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White Balance is an adjustment in electronic and film imaging that corrects for the colour balance of the lighting - so that white objects appear white, rather than coloured (for example) yellow when lit by tungsten filament lights, or excessively blue under sunlight.
Most digital cameras have automatic compensation for white balance, and the more advanced allow some manual adjustment - either to fixed settings or balancing on a particular image (e.g. a grey card). The white balance is adjusted by applying different weightings to the red, green and blue (RGB) components of the image coming from the sensor - based on the colour temperature.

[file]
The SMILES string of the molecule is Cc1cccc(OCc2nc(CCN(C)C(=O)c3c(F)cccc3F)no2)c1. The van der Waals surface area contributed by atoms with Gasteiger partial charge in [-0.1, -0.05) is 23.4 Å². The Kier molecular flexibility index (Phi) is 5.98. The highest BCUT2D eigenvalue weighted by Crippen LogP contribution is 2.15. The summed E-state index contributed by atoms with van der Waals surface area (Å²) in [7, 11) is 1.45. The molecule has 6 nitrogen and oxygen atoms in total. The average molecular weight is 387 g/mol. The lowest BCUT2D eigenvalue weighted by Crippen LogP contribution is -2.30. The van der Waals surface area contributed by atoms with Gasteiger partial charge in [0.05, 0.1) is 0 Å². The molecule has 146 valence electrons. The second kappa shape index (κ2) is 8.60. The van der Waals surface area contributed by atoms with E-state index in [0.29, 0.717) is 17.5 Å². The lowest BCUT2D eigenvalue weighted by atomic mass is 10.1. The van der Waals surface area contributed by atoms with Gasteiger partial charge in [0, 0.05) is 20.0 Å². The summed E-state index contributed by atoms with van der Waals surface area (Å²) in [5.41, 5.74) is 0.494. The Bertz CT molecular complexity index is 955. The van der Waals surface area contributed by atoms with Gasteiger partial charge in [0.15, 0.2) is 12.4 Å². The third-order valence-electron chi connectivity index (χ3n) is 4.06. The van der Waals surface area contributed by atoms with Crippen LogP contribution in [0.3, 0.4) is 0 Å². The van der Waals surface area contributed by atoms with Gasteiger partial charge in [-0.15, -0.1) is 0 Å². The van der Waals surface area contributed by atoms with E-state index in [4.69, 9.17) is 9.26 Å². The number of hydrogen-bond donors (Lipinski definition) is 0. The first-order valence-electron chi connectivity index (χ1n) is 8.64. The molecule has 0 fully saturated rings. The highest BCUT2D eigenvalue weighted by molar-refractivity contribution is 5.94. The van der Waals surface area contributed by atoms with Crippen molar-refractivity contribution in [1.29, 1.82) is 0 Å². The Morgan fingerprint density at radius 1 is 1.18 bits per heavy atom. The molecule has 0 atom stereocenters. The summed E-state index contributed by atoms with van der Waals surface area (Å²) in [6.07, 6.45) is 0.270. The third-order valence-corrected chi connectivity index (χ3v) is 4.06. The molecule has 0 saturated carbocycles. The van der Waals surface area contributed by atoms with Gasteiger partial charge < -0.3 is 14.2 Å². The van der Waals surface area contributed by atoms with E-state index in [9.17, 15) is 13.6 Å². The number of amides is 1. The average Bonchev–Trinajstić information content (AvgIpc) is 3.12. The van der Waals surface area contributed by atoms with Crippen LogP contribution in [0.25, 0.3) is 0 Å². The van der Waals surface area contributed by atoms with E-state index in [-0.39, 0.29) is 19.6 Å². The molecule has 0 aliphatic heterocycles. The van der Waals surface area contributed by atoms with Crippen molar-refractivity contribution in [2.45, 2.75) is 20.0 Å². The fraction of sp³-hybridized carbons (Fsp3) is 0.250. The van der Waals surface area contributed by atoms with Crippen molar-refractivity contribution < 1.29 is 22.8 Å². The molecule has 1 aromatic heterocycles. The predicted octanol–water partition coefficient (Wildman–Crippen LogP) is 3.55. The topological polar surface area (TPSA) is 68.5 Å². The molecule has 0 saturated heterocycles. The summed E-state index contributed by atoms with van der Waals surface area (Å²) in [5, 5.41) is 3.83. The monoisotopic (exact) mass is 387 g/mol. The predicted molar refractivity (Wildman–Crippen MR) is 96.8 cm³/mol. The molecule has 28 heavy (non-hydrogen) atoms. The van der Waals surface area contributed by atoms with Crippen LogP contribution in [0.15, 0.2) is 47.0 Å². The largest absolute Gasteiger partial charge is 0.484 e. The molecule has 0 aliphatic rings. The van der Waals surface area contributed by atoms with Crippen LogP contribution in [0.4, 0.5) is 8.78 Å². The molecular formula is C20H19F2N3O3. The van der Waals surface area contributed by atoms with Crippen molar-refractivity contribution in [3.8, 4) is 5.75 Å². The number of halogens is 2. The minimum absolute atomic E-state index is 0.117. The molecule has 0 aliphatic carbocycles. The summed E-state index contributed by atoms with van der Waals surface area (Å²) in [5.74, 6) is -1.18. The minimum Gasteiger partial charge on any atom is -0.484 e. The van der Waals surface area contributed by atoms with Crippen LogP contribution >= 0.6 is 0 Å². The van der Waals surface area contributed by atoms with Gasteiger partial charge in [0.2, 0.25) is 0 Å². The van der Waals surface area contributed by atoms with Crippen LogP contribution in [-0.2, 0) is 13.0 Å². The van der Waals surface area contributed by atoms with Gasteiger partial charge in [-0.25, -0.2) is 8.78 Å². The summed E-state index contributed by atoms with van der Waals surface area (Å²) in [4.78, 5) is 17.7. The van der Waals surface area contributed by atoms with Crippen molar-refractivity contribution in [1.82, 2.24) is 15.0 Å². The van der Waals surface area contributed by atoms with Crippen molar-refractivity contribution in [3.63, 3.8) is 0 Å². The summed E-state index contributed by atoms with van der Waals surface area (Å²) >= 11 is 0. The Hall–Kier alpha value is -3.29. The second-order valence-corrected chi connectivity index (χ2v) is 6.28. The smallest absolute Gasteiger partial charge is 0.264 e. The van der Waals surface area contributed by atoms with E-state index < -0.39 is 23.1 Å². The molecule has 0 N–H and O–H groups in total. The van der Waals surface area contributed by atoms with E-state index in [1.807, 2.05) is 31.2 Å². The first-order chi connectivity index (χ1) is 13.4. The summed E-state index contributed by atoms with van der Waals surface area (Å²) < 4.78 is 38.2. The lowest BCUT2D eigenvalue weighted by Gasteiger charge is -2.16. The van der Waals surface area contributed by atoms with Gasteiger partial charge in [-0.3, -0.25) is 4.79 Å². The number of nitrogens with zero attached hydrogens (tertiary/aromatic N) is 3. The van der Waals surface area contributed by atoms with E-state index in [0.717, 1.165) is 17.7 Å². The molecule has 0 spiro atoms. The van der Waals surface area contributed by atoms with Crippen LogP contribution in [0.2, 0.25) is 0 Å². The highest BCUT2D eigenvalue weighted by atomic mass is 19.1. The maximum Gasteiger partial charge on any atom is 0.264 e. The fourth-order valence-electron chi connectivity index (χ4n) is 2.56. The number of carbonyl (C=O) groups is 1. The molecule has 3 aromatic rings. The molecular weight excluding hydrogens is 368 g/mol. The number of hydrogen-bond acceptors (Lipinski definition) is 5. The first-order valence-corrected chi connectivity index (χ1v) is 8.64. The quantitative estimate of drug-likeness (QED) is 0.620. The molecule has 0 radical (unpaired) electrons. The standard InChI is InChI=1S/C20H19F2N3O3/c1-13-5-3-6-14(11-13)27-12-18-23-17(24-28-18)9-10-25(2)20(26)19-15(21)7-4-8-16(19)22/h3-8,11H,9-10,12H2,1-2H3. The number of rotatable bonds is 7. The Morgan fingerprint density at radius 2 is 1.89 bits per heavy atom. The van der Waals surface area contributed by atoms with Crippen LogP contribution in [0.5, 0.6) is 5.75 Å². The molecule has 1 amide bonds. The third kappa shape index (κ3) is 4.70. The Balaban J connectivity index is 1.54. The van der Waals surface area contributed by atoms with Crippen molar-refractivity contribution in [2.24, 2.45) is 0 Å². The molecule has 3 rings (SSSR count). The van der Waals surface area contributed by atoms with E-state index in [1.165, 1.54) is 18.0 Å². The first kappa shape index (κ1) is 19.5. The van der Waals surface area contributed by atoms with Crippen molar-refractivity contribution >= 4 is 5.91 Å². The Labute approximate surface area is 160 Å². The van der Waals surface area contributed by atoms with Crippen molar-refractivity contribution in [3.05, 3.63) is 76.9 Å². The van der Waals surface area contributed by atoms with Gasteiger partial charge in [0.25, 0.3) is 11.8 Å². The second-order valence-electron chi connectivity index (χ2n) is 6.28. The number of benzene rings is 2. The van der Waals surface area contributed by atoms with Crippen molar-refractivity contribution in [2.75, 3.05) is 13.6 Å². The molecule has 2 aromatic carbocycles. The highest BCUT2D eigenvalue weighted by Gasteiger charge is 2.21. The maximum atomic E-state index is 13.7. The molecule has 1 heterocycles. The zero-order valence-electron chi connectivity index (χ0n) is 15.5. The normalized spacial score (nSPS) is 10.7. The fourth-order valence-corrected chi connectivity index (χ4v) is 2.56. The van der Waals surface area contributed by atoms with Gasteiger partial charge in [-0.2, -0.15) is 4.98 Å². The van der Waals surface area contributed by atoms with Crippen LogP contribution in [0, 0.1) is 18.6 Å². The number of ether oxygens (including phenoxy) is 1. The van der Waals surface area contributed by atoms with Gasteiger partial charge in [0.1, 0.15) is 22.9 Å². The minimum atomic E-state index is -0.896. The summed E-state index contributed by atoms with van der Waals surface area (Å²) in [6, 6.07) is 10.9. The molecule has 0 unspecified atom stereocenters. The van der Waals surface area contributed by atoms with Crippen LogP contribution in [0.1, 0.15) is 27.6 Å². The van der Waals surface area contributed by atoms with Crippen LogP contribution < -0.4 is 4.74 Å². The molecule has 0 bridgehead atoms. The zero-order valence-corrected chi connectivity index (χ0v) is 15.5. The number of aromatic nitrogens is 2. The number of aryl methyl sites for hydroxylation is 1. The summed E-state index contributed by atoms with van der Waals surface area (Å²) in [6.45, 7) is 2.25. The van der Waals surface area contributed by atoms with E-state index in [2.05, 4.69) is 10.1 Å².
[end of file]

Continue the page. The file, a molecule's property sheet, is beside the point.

Each type of colour film is designed for a particular colour temperature - and so has a particular white balance requirement for its lighting. Whilst most colour films are/were balanced for daylight, there were many films intended for use under domestic tungsten-filament light bulbs or slightly hotter studio lights. There were also films balanced for particular types of flashbulbs - although most later flashbulbs carried a blue coating to match their balance to daylight film.
Changing the white balance in a film system involves either adjusting the light source, or adding filters to the camera. Artificial lighting can be changed by adding filters, or controlling the temperature of the filaments through varying the electrical supply.